Research released this week at the annual conference of the American Society of Echocardiography (ASE; Raleigh, North Carolina) reports that stress echocardiography, a heart ultrasound performed during stress testing, is a more accurate method for identifying women at highest risk for coronary artery disease (CAD) than traditional stress testing and clinical risk factors.
CAD is the No. 1 killer of women, and studies indicate that a woman is 30 times more likely to die of CAD than breast cancer.
Unfortunately, women, unlike men, often do not show the classic symptoms of heart attack, such as sweating, chest pain or shooting arm pain, therefore it is more difficult to identify when they have blockages in arteries.
"Our study shows that stress echocardiography can stratify women at the highest risk of coronary artery disease into those that are at risk of having a heart attack or cardiac death. This allows women to receive more focused and appropriate treatment that is customized to their specific risk level and outcomes," said Farooq Chaudhry, MD, director of echocardiography, associate chief of cardiology, St. Lukes-Roosevelt Hospital Center, Columbia University College of Physicians and Surgeons (New York).
The research, conducted at the University of Nebraska Medical Center (Omaha) found that real-time perfusion echocardiography, a heart ultrasound technique that allows doctors to view the blood flow in the heart muscle, helped identify diabetics without symptoms who are at risk for coronary artery disease.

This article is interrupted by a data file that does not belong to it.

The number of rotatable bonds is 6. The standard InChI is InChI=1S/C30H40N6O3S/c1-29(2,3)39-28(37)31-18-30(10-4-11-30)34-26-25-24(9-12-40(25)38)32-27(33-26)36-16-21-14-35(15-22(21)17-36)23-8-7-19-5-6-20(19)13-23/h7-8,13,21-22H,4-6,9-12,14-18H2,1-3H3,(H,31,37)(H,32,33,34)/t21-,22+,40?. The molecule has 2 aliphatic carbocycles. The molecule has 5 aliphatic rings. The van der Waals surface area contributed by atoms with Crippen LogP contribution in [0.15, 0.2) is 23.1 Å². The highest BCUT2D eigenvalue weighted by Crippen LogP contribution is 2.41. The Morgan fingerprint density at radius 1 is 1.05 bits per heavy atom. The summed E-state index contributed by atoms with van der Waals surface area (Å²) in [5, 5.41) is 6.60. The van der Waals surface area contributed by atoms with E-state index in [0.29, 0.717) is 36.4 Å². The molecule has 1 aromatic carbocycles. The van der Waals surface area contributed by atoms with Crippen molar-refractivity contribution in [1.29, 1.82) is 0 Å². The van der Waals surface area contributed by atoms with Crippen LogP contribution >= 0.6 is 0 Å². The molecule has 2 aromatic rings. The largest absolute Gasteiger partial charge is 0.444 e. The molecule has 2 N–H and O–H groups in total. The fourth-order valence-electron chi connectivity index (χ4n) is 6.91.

Traditional heart ultrasound continues to remain the best test for identifying many different abnormalities in the heart.
However, being able to assess the blood flow within the heart muscle by using a contrast agent, in addition to defining abnormalities, would be a major breakthrough for diagnosis and treatment of heart diseases.
By looking at the structural abnormalities, pumping function of the heart and the blood flow within the heart muscle, a stress test using heart ultrasound with a contrast agent may allow doctors to diagnose and treat more diabetics with previously unknown blockages of the heart arteries.
In other research from the conference:
Contrast echocardiography, a heart ultrasound study performed with a small intravenous injection of an ultrasound contrast agent, can be used to separate patients presenting with low-risk and non-life threatening chest pain from those who may be experiencing a heart attack.
This research shows that myocardial contrast echocardiography (MCE) may more accurately diagnose life threatening heart disease so as to decrease unnecessary hospital admissions and reduce patient cost.
The ultrasound contrast agents used in the study are currently being used to improve ultrasound image quality, according to the study, and FDA approval is pending for the use of these contrast agents to evaluate blood flow in the heart muscle.
Doctors evaluated 957 patients complaining of suspected heart chest pain by performing the MCE study. MCE allowed researchers to view the heart borders and evaluate the blood flow throughout the heart muscle. More importantly, MCE allowed doctors to identify abnormal blood flow, which can be a sign of severe blockages in the coronary arteries.